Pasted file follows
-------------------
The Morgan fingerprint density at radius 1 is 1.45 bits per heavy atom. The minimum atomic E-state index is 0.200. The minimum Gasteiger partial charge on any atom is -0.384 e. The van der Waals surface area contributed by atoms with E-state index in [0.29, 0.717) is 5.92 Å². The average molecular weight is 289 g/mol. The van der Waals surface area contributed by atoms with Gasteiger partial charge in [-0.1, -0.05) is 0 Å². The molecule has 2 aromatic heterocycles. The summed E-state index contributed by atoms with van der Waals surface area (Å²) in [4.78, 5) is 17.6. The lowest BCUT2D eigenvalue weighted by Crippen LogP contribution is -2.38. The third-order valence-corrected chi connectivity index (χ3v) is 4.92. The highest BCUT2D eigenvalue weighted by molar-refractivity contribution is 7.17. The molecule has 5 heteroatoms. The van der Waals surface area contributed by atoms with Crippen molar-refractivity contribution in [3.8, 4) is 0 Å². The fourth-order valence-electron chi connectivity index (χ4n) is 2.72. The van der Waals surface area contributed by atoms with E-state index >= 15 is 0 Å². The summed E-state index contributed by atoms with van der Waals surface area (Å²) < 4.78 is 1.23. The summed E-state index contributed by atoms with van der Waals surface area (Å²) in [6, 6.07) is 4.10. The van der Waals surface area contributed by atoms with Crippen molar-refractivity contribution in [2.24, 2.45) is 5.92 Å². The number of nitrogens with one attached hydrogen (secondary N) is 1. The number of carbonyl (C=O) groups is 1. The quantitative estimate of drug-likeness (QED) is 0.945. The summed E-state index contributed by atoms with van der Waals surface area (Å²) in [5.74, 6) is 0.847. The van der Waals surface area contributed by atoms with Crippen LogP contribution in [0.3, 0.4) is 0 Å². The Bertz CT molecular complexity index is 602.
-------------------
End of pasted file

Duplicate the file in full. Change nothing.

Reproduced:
The Morgan fingerprint density at radius 1 is 1.45 bits per heavy atom. The minimum atomic E-state index is 0.200. The minimum Gasteiger partial charge on any atom is -0.384 e. The van der Waals surface area contributed by atoms with E-state index in [0.29, 0.717) is 5.92 Å². The average molecular weight is 289 g/mol. The van der Waals surface area contributed by atoms with Gasteiger partial charge in [-0.1, -0.05) is 0 Å². The molecule has 2 aromatic heterocycles. The summed E-state index contributed by atoms with van der Waals surface area (Å²) in [4.78, 5) is 17.6. The lowest BCUT2D eigenvalue weighted by Crippen LogP contribution is -2.38. The third-order valence-corrected chi connectivity index (χ3v) is 4.92. The highest BCUT2D eigenvalue weighted by molar-refractivity contribution is 7.17. The molecule has 5 heteroatoms. The van der Waals surface area contributed by atoms with Crippen molar-refractivity contribution in [3.8, 4) is 0 Å². The fourth-order valence-electron chi connectivity index (χ4n) is 2.72. The van der Waals surface area contributed by atoms with E-state index >= 15 is 0 Å². The summed E-state index contributed by atoms with van der Waals surface area (Å²) < 4.78 is 1.23. The summed E-state index contributed by atoms with van der Waals surface area (Å²) in [6, 6.07) is 4.10. The van der Waals surface area contributed by atoms with Crippen molar-refractivity contribution in [2.24, 2.45) is 5.92 Å². The number of nitrogens with one attached hydrogen (secondary N) is 1. The number of carbonyl (C=O) groups is 1. The quantitative estimate of drug-likeness (QED) is 0.945. The summed E-state index contributed by atoms with van der Waals surface area (Å²) in [5.74, 6) is 0.847. The van der Waals surface area contributed by atoms with Crippen LogP contribution in [0.3, 0.4) is 0 Å². The Bertz CT molecular complexity index is 602.